At the opening of the sale Mr. Mattes received a large wreath in the form of a horseshoe, presented by the Thorp South Side Improvement Association, of which he is a charter member.
Loyal Days Friday, Saturday & Sunday, Sept. 13, 14, & 15
Entry Day Friday, Sept. 13; Carl Lawrenz, chairman, Exhibits Committee
Golden West Carnival, with 6 Rides, 6 Shows
Langs Blue Ribbon Heifer Team in harness, to be driven same as a team of horses.
Bands Loyal High School Band on Sunday; Colby German Band will play Saturday and Sunday.
Exhibits Amateur Show; Pet Parade Races
Comical cop, Saturday; Baseball Game, Sunday; Band Concert Sunday evening, 7:30 p.m.
The Loyal High School baseball diamond will be the scene of the final game of the Southeastern leagues 1940 season Sunday afternoon, Sept. 15, when the champion Loyal Black Hawks entertain the leagues All-star team. The game is to be played as part of the annual Loyal Days celebration, getting under way at 2 p.m.
The baseball game results published the following week were:
Loyal whips the All-star team by a score of 15 to 6.
The All Star players were:
West 3b, of Shortville; Bremer 3b, Neillsville; Ott rf, Neillsville; Billman of Granton; Drescher rf, Neillsville; Milbreit, c Neillsville; Crothers c Granton; Crandall cf, Granton; G. Kleinschmidt lf, Chili; w. Kleinschmidt Chili; Mott lf, Neillsville; Elmhurst lf, Granton; Podobnik, Globe; Grosnick 1b, Granton; Bracken 2b, Neillsville; Searls 2b, Globe; Lindsey 2 b, Shortville; Henchen ss, Globe; Schoenherr, p. Globe; Matonich p, Shortville and Voelker, p, Chili.
The Loyal Black Hawks:
Helm 2b,; *Noah; *Oestreich 2b; Vogel cf; Hills ss; Clouse rf; Raab c; Nowak 3b; Lawrenz lf; Berg lf; Stumpner 1b; Knoll p. *Noah, pinch batter and Oestreich pinch runner.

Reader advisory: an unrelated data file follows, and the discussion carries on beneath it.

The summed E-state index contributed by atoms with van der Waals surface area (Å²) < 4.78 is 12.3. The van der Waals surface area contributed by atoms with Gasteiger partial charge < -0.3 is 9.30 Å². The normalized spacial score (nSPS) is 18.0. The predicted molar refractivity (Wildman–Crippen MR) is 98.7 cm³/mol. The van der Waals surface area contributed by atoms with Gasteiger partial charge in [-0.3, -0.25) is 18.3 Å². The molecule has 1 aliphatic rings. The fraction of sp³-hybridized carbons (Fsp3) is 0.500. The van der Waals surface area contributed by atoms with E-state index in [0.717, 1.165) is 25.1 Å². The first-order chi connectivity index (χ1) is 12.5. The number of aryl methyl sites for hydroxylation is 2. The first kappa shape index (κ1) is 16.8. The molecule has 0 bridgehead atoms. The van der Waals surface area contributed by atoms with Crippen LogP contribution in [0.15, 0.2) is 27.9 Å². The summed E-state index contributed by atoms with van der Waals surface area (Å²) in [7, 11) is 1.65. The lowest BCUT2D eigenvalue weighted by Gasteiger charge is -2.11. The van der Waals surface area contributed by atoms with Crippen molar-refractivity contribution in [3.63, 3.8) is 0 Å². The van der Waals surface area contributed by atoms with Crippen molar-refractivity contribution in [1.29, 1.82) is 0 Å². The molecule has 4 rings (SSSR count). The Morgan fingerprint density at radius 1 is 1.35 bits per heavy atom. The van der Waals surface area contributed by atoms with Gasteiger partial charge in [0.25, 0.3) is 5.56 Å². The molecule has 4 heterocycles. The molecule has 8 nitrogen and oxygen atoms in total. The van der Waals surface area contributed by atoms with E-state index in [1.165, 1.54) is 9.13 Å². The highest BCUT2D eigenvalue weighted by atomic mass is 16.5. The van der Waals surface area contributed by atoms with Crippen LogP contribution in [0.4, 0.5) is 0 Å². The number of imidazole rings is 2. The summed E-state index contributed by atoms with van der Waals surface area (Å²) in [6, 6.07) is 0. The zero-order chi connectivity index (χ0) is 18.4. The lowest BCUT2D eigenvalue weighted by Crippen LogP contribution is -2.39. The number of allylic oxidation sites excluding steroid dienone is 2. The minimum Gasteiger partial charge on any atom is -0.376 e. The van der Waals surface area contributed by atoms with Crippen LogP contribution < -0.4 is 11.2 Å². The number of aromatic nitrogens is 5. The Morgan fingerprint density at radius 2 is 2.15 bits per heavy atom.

About eight carloads of relatives and friends from Waukegan and North Chicago arrived last week to surprise Mr. and Mrs. Frank Petkovsek on their 25th wedding anniversary. Many Gorman community neighbors attended the party and a five-piece orchestra played for the event. The out of town guests remained for the Labor Day weekend.
C. C. Sniteman, Wisconsins oldest active druggist and Neillsvilles oldest businessman, observed his 91st birthday Tuesday. It was a quiet observance, however, marked only by considerable congratulatory mail and gifts from many friends far and near. But, as far as Mr. Sniteman was concerned, it was just another day. He started the days work in the drug store at 9:30 a.m. and stayed until about 4:30 p.m., as is his usual custom.
Some of the rural schools around Southern Clark County area that are once again in session are: Cannonville, Audubon, Sleepy Hollow, Kippenhan, Decker, Ross, Wildwood, Lone Pine, Happy Hollow, Foreman, Hemlock, South Washburn, Pine Valley Mound, Dells Dam, Janesville settlement, Franklin School, Cozy Corner, Heathville, West Eaton, Lyon, Meadow View, Butlerville, Grant, Forest Side, and Blackberry.
Word received by Captain W. B. Tufts yesterday indicates that the local Service Company will be called into Federal Service October 25, 1940.
Present plans call for the unit to remain at the home station for three to 10 days to complete records, start basic training and complete physical examinations of officers and men.
The unit will then proceed to a mobilization center, probably Camp Douglas, after which the regiment will move to Alexandria, La., for winter training.